Abstract. One well-known objection to the principle of maximum entropy is the so-called Judy Benjamin problem, first introduced by van Fraassen (1981). The problem turns on the apparently puzzling fact that, on the basis of information relating an event’s conditional probability, the maximum entropy distribution will almost always assign to the event conditionalized on a probability strictly less than that assigned to it by the uniform distribution. In this paper, I present an analysis of the Judy Benjamin problem that can help to make sense of this seemingly odd feature of maximum entropy inference. My analysis is based on the claim that, in applying the principle of maximum entropy, Judy Benjamin is not acting out of a concern to maximize uncertainty in the face of new evidence, but is rather exercising a certain brand of epistemic charity towards her informant. This charity takes the form of an assumption on the part of Judy Benjamin that her informant’s evidential report leaves out no relevant information. I will explain how this single assumption suffices to rationalize Judy Benjamin’s behavior. I will then explain how such a re-conceptualization of the motives underlying Judy Benjamin’s appeal to the principle of maximum entropy can further our understanding of the relationship between this principle and the principle of insufficient reason. I will conclude with a discussion of the foundational significance for probability theory of ergodic theorems (e.g., de Finetti’s theorem) describing the asymptotic behavior of measure preserving transformation groups. In particular, I will explain how these results, which serve as the basis of maximum entropy inference, can provide a unified conceptual framework in which to justify both a priori and a posteriori probabilistic reasoning.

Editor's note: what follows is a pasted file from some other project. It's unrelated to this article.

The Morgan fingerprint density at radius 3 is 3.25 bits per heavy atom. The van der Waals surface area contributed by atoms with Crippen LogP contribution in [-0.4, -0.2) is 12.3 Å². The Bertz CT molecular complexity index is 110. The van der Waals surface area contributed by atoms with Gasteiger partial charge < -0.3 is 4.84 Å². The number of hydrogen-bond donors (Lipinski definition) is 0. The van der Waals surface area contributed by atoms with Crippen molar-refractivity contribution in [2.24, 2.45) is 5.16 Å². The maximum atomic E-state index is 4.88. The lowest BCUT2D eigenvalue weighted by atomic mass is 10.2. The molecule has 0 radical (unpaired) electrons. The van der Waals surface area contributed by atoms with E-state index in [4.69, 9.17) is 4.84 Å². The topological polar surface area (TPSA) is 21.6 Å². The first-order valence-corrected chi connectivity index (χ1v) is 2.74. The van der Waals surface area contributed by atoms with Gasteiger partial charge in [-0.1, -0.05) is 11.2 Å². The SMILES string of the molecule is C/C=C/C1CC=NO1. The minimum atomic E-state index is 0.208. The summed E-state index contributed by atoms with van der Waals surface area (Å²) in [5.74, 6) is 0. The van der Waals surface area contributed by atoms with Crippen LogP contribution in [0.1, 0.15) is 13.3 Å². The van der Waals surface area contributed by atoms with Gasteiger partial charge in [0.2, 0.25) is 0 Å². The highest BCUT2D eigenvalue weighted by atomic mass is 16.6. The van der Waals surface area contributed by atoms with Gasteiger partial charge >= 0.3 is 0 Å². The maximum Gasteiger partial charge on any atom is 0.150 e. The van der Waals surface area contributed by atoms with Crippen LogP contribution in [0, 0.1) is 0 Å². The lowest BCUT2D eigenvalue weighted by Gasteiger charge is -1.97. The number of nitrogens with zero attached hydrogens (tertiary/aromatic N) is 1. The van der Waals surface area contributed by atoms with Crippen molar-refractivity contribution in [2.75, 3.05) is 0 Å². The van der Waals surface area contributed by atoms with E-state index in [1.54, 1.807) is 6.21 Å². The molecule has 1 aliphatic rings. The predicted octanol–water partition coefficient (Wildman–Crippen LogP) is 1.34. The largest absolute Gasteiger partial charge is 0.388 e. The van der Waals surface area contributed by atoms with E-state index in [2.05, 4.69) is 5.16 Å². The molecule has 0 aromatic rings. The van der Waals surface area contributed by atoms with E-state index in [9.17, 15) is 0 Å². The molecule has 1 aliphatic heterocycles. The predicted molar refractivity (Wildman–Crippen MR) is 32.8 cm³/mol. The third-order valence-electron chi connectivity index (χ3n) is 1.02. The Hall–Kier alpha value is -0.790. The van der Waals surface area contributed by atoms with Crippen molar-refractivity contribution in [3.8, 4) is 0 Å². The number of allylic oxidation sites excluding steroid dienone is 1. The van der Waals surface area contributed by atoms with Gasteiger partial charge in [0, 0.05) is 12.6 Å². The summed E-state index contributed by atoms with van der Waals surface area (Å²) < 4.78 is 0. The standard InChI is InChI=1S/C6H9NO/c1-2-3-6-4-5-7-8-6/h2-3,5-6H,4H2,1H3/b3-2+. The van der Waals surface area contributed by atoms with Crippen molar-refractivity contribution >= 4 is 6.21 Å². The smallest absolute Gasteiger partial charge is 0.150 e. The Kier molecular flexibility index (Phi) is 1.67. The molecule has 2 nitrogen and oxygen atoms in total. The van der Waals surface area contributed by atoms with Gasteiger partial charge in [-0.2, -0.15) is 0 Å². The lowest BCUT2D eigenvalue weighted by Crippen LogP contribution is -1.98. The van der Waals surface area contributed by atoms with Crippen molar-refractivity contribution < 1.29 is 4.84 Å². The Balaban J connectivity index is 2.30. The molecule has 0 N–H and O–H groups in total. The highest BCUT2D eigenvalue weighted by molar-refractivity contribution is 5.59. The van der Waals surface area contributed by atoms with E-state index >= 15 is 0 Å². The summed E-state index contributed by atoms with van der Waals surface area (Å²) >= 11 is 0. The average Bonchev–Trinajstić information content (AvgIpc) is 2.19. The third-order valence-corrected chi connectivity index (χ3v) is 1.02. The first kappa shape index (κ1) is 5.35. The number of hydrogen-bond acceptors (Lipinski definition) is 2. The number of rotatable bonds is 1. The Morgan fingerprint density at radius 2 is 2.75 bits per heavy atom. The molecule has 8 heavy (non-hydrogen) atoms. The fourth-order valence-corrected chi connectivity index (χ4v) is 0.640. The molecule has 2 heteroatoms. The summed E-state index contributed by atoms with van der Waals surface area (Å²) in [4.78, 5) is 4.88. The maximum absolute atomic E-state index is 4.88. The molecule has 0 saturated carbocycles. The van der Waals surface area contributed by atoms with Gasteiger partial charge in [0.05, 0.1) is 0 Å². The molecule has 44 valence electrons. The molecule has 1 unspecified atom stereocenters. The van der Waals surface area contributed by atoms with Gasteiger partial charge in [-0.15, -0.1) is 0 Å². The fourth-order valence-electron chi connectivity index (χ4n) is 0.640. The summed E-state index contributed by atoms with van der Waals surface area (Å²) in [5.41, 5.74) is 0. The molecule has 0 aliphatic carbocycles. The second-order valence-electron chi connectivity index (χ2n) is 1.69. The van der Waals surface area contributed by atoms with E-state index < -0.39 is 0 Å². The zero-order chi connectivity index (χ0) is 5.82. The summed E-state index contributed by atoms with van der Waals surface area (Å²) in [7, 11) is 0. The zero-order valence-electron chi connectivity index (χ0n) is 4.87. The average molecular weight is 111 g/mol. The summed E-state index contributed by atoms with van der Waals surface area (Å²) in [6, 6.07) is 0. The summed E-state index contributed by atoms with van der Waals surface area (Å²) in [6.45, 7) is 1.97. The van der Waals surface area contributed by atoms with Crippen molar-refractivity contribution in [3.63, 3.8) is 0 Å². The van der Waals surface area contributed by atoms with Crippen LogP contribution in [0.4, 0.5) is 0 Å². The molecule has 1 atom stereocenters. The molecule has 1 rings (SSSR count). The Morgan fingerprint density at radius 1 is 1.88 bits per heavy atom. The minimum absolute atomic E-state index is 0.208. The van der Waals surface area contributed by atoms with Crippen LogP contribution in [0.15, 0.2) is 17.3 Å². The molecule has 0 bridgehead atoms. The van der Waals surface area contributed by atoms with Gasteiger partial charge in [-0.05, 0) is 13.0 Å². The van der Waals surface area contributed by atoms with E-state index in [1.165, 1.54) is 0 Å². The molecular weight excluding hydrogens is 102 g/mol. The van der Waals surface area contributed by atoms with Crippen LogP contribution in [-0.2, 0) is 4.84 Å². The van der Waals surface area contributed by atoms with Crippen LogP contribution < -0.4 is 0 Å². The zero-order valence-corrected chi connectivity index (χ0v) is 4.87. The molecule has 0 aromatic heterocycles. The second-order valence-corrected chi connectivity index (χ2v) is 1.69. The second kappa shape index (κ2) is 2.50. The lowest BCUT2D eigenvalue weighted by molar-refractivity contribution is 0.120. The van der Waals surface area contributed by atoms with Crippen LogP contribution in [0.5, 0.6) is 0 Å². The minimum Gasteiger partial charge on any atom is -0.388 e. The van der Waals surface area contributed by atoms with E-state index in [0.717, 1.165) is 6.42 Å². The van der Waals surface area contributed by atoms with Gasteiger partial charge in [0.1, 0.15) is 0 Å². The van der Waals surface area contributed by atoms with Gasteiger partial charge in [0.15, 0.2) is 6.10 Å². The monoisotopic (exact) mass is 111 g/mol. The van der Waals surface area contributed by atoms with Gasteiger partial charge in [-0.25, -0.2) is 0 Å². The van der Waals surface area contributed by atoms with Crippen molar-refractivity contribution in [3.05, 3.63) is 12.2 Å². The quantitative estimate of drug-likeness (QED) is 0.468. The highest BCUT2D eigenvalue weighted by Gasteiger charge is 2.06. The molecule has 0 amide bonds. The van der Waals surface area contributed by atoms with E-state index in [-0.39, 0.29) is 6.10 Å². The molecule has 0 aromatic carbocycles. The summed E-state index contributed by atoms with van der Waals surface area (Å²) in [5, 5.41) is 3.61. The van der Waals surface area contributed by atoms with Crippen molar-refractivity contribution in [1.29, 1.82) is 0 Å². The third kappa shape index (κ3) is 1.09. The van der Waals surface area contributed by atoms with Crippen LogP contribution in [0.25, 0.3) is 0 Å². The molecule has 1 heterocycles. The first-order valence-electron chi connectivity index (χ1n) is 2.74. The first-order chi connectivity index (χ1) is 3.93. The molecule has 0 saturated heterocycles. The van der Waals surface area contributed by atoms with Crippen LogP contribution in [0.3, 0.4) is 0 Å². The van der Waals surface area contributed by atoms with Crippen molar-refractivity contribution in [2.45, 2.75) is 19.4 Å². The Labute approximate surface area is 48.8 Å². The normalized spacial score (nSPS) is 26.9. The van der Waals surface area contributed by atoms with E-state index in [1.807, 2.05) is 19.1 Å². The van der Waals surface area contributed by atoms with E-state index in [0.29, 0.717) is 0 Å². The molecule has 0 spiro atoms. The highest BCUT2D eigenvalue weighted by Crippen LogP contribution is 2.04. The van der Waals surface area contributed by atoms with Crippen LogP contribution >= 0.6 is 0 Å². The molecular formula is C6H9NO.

Button: Internal categoricity and internal realism in the philosophy of mathematics

by Robby

Internal categoricity and internal realism in the philosophy of mathematics

Tim Button (University of Cambridge)
4:10 pm, Wednesday, April 19th, 2017
Faculty House, Columbia University

Abstract. Many philosophers think that mathematics is about ‘structure’. Many philosophers would also explicate this notion of ‘structure’ via model theory. But the Compactness and Löwenheim–Skolem theorems lead to some famously hard questions for this view. They threaten to leave us unable to talk about any particular ‘structure’.

In this talk, I outline how we might explicate ‘structure’ without appealing to model theory, and indeed without invoking any kind of semantic ascent. The approach involves making use of internal categoricity. I will outline the idea of internal categoricity, state some results, and use these results to make sense of Putnam’s beautiful but cryptic claim: “Models are not lost noumenal waifs looking for someone to name them; they are constructions within our theory itself, and they have names from birth.”